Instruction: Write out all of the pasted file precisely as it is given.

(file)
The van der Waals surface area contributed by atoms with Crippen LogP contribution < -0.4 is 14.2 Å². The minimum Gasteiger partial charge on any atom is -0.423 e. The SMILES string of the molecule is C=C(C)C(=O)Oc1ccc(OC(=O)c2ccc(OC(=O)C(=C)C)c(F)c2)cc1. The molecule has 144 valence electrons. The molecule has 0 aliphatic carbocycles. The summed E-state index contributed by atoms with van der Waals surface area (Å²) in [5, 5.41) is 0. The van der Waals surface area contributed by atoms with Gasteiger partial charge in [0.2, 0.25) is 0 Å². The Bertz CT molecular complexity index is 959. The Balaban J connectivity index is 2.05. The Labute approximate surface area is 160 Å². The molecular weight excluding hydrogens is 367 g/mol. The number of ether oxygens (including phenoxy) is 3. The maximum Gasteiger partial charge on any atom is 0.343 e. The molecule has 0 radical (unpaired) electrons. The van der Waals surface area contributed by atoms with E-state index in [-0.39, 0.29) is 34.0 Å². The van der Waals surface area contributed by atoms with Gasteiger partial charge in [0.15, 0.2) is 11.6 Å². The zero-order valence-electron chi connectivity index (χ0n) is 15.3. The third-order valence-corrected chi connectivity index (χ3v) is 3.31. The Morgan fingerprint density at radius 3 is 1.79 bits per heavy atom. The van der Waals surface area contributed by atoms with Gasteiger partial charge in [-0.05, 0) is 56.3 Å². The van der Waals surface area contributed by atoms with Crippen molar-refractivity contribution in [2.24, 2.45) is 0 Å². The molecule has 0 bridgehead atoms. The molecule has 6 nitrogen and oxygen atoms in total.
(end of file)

The van der Waals surface area contributed by atoms with Crippen LogP contribution < -0.4 is 14.2 Å². The minimum Gasteiger partial charge on any atom is -0.423 e. The SMILES string of the molecule is C=C(C)C(=O)Oc1ccc(OC(=O)c2ccc(OC(=O)C(=C)C)c(F)c2)cc1. The molecule has 144 valence electrons. The molecule has 0 aliphatic carbocycles. The summed E-state index contributed by atoms with van der Waals surface area (Å²) in [5, 5.41) is 0. The van der Waals surface area contributed by atoms with Gasteiger partial charge in [0.2, 0.25) is 0 Å². The Bertz CT molecular complexity index is 959. The Balaban J connectivity index is 2.05. The Labute approximate surface area is 160 Å². The molecular weight excluding hydrogens is 367 g/mol. The number of ether oxygens (including phenoxy) is 3. The maximum Gasteiger partial charge on any atom is 0.343 e. The molecule has 0 radical (unpaired) electrons. The van der Waals surface area contributed by atoms with E-state index in [-0.39, 0.29) is 34.0 Å². The van der Waals surface area contributed by atoms with Gasteiger partial charge in [0.15, 0.2) is 11.6 Å². The zero-order valence-electron chi connectivity index (χ0n) is 15.3. The third-order valence-corrected chi connectivity index (χ3v) is 3.31. The Morgan fingerprint density at radius 3 is 1.79 bits per heavy atom. The van der Waals surface area contributed by atoms with Gasteiger partial charge in [-0.05, 0) is 56.3 Å². The van der Waals surface area contributed by atoms with Crippen molar-refractivity contribution in [2.24, 2.45) is 0 Å². The molecule has 0 bridgehead atoms. The molecule has 6 nitrogen and oxygen atoms in total.